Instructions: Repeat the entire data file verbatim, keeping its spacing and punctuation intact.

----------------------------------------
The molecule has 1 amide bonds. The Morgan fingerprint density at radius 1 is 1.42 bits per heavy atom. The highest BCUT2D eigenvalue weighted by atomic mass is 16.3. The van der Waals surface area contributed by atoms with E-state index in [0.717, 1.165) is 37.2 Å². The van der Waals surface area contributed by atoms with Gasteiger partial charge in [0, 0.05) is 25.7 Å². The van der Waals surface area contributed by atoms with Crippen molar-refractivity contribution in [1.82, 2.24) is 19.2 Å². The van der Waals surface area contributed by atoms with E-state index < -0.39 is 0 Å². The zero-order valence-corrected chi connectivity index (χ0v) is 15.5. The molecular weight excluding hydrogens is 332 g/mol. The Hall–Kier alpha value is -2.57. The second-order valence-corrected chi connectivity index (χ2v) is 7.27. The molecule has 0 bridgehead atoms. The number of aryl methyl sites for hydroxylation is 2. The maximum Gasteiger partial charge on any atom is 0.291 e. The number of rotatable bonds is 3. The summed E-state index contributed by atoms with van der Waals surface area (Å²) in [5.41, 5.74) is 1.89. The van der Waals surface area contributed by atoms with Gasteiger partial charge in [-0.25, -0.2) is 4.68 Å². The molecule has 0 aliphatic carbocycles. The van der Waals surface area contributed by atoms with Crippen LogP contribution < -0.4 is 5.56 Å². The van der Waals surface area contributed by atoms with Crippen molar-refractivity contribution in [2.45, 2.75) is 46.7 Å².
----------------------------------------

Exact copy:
The molecule has 1 amide bonds. The Morgan fingerprint density at radius 1 is 1.42 bits per heavy atom. The highest BCUT2D eigenvalue weighted by atomic mass is 16.3. The van der Waals surface area contributed by atoms with E-state index in [0.717, 1.165) is 37.2 Å². The van der Waals surface area contributed by atoms with Gasteiger partial charge in [0, 0.05) is 25.7 Å². The van der Waals surface area contributed by atoms with Crippen molar-refractivity contribution in [1.82, 2.24) is 19.2 Å². The van der Waals surface area contributed by atoms with E-state index < -0.39 is 0 Å². The zero-order valence-corrected chi connectivity index (χ0v) is 15.5. The molecular weight excluding hydrogens is 332 g/mol. The Hall–Kier alpha value is -2.57. The second-order valence-corrected chi connectivity index (χ2v) is 7.27. The molecule has 0 bridgehead atoms. The number of aryl methyl sites for hydroxylation is 2. The maximum Gasteiger partial charge on any atom is 0.291 e. The number of rotatable bonds is 3. The summed E-state index contributed by atoms with van der Waals surface area (Å²) in [5.41, 5.74) is 1.89. The van der Waals surface area contributed by atoms with Gasteiger partial charge in [-0.25, -0.2) is 4.68 Å². The molecule has 0 aliphatic carbocycles. The van der Waals surface area contributed by atoms with Crippen LogP contribution < -0.4 is 5.56 Å². The van der Waals surface area contributed by atoms with Crippen molar-refractivity contribution in [2.45, 2.75) is 46.7 Å².